Entries in #nature (2)

Tuesday
Apr042017

Involving Locals In Conservation Decisions is  Important!

Here in Madagascar a large proportion of local people who live by the coast rely on the marine environment to survive. The ocean provides a vital source of food and the means by which people can make a living.

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Wednesday
Sep232015

My Time On The Teaching, Wildlife & Diving Project 

I stepped off the airplane upon arriving in Nosy Be and was instantaneously welcomed by the luscious landscape and the scorching weather. After being met by a Frontier representative and exploring Malagasy culture, travelling alone didn't feel so daunting.

Even now, after my fourth week of volunteering, I continue to be amazed by every aspect of this exhilarating country. From exploring the vibrant traditional markets of Hellville, to dancing with the locals in the rural village of Ambalahonko, as a Frontier volunteer you are immersed completely into an exotic and cultural lifestyle.


In a Teaching, Wildlife, and Diving programme, you get the opportunity to make an impact in both an educational and a conservational sense. In the last four weeks, I have been staying in the Hellville community house along with other Frontier volunteers. The programme has offered such a diverse teaching experience; from visiting a local orphanage for children with polio, to teaching school children and youth club members, I have seen so many students develop in both confidence and ability. Over the course of consecutive lessons, you bond with the students that you teach, you learn their strengths and limitations, and you build upon these.

On my first lesson I taught greetings and it was incredible to see the enthusiasm and concentration on the kids' faces. During recap, it was clear how far even a short lesson can hold an impact on a child's educational development. Particularly with Frontier, I know that when I leave in two weeks, there will be another volunteer building upon the impact that I have made in my last 4 weeks, and creating an impact of their own. With this in mind, it is reassuring to know that Frontier leave an ongoing footprint in the Nosy Be community. So far, teaching students English at youth club has been the highlight of my work. Over the course of three lessons per week, their development of both grammatical and conversational skills has been clear. Touching on ideas of faith, science and creativity in debate style conversation, not only have the students developed opinions of such issues, but as a volunteer, I have learnt so much about their own culture and faith. It is incredible to learn about a culture so diverse from that back home.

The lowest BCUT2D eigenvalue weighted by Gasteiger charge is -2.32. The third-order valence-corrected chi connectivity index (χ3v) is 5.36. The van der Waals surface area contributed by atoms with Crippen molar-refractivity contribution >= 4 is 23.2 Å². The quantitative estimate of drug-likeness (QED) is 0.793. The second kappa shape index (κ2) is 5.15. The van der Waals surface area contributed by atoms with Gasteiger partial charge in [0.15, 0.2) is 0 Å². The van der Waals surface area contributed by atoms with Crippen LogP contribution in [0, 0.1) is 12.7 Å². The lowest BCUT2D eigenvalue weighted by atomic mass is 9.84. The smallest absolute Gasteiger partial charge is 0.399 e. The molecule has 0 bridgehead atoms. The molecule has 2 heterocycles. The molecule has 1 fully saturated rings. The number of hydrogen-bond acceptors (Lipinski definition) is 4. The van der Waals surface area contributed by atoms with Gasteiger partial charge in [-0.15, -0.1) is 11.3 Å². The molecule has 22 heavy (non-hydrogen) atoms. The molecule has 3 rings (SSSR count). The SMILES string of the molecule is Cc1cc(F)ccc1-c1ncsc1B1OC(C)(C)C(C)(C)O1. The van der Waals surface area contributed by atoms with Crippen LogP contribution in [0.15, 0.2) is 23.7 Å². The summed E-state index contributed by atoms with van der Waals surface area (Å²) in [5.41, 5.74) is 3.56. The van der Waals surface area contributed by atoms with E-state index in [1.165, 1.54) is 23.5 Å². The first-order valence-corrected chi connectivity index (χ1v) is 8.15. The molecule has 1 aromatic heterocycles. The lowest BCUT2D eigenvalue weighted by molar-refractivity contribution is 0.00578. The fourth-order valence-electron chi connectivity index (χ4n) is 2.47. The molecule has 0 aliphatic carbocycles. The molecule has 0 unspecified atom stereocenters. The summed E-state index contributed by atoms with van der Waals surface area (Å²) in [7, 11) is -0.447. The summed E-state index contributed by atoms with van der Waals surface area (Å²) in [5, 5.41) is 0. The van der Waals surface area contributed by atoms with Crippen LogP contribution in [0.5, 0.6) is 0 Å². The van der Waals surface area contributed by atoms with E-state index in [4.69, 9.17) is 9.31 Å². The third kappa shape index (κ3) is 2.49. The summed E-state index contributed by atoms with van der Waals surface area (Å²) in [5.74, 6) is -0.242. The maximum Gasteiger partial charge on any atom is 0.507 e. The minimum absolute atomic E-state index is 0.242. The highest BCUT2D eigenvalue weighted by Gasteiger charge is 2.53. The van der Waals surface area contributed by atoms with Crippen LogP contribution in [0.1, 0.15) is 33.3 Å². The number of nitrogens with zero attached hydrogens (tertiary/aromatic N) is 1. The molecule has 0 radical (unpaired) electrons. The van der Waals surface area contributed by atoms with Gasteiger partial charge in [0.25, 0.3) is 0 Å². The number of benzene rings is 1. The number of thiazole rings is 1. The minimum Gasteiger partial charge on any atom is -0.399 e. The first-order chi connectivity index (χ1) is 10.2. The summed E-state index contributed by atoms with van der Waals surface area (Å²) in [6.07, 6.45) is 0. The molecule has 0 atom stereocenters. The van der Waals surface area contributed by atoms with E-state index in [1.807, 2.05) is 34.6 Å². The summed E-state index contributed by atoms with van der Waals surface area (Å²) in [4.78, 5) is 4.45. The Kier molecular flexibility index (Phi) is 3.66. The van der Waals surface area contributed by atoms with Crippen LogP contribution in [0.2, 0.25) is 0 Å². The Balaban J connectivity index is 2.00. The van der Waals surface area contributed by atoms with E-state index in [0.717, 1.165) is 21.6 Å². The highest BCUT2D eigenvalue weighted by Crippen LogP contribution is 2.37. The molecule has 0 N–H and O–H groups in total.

On the weekends, community volunteers head to camp in Ambalahonko and stay there until Saturday morning. On the Thursday nights, we play a Frontier versus villagers Ultimate Frisbee game. Despite our brutal efforts, and occasionally having almost double the team members of the opposition, we never fail to lose against the Olympic standard locals. It's so great to be able connect with the locals in such a way, and at Victor’s traditional food buffet every Friday, you experience food at its best and experience a Malagasy party like no other. On a Frontier Madagascar project, every experience is a first. Whether it's jumping from the waterfalls, to dancing at a village baby reveal party, to aiding a child's educational development, Frontier has not failed to deliver the most incredible 4 weeks of my life so far. Now for the next 2 weeks!

By Sophie Hind - Teaching, Wildlife & Diving Volunteer

Find out more about Frontier's volunteering projects in Madagascar.

Check out what volunteers in Madagascar are up to right now!